Bei einem von 25,30 auf 24,80 Euro reduzierten Kursziel votieren die Analysten von Independent Research bei einem deutlichen Aufwärtspotenzial nunmehr mit "kaufen" für die Repsol-Aktie, nach einer Halteempfehlung zuvor. (Analyse vom 17.02.2012) (20.02.2012/ac/a/a)  

6954 Postings, 4715 Tage butzerleHier noch was nur zu YPF und der Regierung

 
  
    #2
29.02.12 16:32
http://www.bloomberg.com/news/2012-02-28/...aires-mover-correct-.html

Spannungen gibt es da, weil die Regierung will, dass YPF die Produktion verdoppeln soll - andernfalls drohen sie mit Verstaatlichung  

6954 Postings, 4715 Tage butzerleund hier noch was neues von Reuters

 
  
    #3
29.02.12 16:58
STXNEWS LATAM-Argentina's YPF sinks again on gov't tension

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   Wed, Feb 15 2012

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   Energy »

Wed Feb 29, 2012 10:25am EST

Shares in Argentina's biggest energy company YPF, controlled by Spanish oil major Repsol, were down nearly 11 percent at 131 pesos per share in midday trade on investor fears the government could take new steps against the company, traders said.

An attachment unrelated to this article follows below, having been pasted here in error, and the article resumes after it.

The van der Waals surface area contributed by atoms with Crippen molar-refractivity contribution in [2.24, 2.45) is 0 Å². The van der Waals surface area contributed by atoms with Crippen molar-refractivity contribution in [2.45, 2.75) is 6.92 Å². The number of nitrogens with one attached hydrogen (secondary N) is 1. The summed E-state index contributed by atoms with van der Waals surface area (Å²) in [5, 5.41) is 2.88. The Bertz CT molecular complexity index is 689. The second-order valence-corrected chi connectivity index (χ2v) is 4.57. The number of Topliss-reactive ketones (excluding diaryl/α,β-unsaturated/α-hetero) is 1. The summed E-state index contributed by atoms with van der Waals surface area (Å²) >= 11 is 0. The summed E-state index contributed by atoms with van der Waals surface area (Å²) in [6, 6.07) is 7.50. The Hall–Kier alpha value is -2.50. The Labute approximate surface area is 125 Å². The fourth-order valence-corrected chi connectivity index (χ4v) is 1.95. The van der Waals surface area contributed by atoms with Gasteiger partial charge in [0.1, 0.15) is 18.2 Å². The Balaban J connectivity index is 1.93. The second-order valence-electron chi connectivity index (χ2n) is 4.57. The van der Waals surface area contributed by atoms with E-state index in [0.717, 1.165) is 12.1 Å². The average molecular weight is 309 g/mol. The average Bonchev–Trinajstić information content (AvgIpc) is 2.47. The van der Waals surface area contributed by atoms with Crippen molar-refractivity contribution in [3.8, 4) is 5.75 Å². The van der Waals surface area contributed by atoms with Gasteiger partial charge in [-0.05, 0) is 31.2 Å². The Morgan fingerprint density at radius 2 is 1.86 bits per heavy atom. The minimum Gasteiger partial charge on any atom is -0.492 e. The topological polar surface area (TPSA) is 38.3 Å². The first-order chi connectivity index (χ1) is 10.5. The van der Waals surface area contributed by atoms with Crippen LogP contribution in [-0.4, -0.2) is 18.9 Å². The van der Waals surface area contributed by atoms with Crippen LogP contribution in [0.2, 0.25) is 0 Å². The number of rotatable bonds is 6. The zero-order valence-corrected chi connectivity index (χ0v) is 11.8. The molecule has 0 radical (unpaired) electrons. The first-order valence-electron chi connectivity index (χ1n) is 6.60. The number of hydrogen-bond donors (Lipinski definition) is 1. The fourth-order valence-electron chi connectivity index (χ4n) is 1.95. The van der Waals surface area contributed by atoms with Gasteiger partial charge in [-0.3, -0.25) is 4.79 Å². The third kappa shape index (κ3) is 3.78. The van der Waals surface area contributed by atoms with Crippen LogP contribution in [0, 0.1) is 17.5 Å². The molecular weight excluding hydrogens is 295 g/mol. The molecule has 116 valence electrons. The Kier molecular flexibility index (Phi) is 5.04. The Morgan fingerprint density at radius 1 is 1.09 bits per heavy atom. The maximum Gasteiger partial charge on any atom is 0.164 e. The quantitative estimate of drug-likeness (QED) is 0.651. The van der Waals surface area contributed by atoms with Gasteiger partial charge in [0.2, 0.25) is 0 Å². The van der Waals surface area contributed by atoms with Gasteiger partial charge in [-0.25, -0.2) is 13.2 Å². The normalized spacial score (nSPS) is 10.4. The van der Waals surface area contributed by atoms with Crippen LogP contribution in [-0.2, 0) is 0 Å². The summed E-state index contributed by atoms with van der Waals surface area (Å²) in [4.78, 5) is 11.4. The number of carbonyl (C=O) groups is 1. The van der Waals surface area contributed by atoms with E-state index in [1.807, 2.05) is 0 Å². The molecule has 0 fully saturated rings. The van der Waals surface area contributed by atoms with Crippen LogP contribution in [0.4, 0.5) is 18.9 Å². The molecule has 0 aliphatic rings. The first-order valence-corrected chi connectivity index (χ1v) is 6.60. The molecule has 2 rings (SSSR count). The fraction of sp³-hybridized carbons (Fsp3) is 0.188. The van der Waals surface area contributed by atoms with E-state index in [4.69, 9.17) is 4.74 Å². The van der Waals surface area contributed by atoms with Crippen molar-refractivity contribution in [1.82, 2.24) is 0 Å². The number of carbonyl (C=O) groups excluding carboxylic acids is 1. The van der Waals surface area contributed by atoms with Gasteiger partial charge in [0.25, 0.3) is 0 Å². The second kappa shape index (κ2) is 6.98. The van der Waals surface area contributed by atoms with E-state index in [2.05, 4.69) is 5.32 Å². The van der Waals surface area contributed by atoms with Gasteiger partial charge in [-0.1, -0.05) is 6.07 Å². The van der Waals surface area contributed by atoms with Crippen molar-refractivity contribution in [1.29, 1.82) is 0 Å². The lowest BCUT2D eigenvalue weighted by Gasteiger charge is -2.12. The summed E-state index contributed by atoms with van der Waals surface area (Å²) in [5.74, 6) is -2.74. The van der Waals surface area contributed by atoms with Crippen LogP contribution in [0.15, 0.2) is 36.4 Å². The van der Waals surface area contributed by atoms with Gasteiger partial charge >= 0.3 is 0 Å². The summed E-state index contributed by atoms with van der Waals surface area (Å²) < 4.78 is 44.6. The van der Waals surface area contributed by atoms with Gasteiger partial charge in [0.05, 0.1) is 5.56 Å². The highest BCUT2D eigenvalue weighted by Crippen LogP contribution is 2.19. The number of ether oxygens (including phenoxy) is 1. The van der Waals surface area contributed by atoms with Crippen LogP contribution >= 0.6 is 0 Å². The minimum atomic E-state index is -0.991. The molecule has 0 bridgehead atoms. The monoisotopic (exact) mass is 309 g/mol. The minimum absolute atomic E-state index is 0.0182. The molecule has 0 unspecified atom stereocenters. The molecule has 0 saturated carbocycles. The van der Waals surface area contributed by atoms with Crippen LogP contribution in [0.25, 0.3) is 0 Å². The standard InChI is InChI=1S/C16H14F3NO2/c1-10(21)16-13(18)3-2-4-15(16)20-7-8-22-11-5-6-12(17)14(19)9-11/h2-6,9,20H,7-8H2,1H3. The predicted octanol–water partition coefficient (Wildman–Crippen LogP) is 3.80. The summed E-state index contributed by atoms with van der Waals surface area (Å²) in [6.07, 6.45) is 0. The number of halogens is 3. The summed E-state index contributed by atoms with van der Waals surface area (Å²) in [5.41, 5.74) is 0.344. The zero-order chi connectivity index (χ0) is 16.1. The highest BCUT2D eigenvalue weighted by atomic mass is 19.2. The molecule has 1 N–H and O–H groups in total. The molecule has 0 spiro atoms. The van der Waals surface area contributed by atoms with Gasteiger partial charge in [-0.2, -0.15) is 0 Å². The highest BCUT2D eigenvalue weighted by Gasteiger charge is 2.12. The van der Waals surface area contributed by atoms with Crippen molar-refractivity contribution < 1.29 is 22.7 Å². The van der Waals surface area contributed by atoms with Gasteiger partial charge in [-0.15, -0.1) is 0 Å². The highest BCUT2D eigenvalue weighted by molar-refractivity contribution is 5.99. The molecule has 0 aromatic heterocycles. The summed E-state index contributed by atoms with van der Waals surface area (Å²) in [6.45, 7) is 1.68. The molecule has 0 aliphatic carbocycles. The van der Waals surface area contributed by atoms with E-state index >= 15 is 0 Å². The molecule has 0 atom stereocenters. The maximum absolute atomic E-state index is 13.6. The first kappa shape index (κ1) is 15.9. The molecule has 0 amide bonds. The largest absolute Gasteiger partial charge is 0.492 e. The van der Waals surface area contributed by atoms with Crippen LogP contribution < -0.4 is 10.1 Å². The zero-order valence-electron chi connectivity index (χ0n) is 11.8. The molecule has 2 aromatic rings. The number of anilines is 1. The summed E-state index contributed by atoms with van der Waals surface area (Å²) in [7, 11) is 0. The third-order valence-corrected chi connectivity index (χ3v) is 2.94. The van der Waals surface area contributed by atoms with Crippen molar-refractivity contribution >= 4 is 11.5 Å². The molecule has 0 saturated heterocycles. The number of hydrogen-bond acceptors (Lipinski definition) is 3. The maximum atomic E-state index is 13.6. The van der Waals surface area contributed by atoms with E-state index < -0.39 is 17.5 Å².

Investors think center-left President Cristina Fernandez could make an announcement related to YPF in her state of the union address to Congress on Thursday.

YPF shares have fallen more than 20 percent this month due to a worsening dispute with the government, and a newspaper report that said some sectors of the administration wanted to renationalize it.

Argentina's MerVal share index was flat overall and shares in Repsol were down 3.7 percent in Madrid.  

6954 Postings, 4715 Tage butzerleGrößter Kurssturz seit Beginn der Finanzkrise

 
  
    #4
01.03.12 08:51
YPF and Repsol shares hit the skids
February 29, 2012 7:07 pm by Jude Webber
0 0
Repsol’s elation at another seriously big discovery in Brazil this week was short-lived.